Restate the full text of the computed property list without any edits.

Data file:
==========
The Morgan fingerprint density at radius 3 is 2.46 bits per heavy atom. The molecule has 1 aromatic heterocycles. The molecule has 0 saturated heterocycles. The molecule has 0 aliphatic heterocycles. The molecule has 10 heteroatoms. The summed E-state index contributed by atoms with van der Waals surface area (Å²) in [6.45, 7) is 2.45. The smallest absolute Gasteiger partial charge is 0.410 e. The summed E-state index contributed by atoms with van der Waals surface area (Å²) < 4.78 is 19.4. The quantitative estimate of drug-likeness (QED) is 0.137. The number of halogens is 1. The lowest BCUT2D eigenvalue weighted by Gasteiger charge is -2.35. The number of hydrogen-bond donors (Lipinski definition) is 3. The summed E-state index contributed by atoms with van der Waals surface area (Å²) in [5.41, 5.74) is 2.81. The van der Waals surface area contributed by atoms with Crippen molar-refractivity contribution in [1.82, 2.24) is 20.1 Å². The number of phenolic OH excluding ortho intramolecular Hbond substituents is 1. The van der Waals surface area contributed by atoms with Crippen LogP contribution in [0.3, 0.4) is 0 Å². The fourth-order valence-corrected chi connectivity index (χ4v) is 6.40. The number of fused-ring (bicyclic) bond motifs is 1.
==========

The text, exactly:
The Morgan fingerprint density at radius 3 is 2.46 bits per heavy atom. The molecule has 1 aromatic heterocycles. The molecule has 0 saturated heterocycles. The molecule has 0 aliphatic heterocycles. The molecule has 10 heteroatoms. The summed E-state index contributed by atoms with van der Waals surface area (Å²) in [6.45, 7) is 2.45. The smallest absolute Gasteiger partial charge is 0.410 e. The summed E-state index contributed by atoms with van der Waals surface area (Å²) < 4.78 is 19.4. The quantitative estimate of drug-likeness (QED) is 0.137. The number of halogens is 1. The lowest BCUT2D eigenvalue weighted by Gasteiger charge is -2.35. The number of hydrogen-bond donors (Lipinski definition) is 3. The summed E-state index contributed by atoms with van der Waals surface area (Å²) in [5.41, 5.74) is 2.81. The van der Waals surface area contributed by atoms with Crippen molar-refractivity contribution in [1.82, 2.24) is 20.1 Å². The number of phenolic OH excluding ortho intramolecular Hbond substituents is 1. The van der Waals surface area contributed by atoms with Crippen LogP contribution in [0.3, 0.4) is 0 Å². The fourth-order valence-corrected chi connectivity index (χ4v) is 6.40. The number of fused-ring (bicyclic) bond motifs is 1.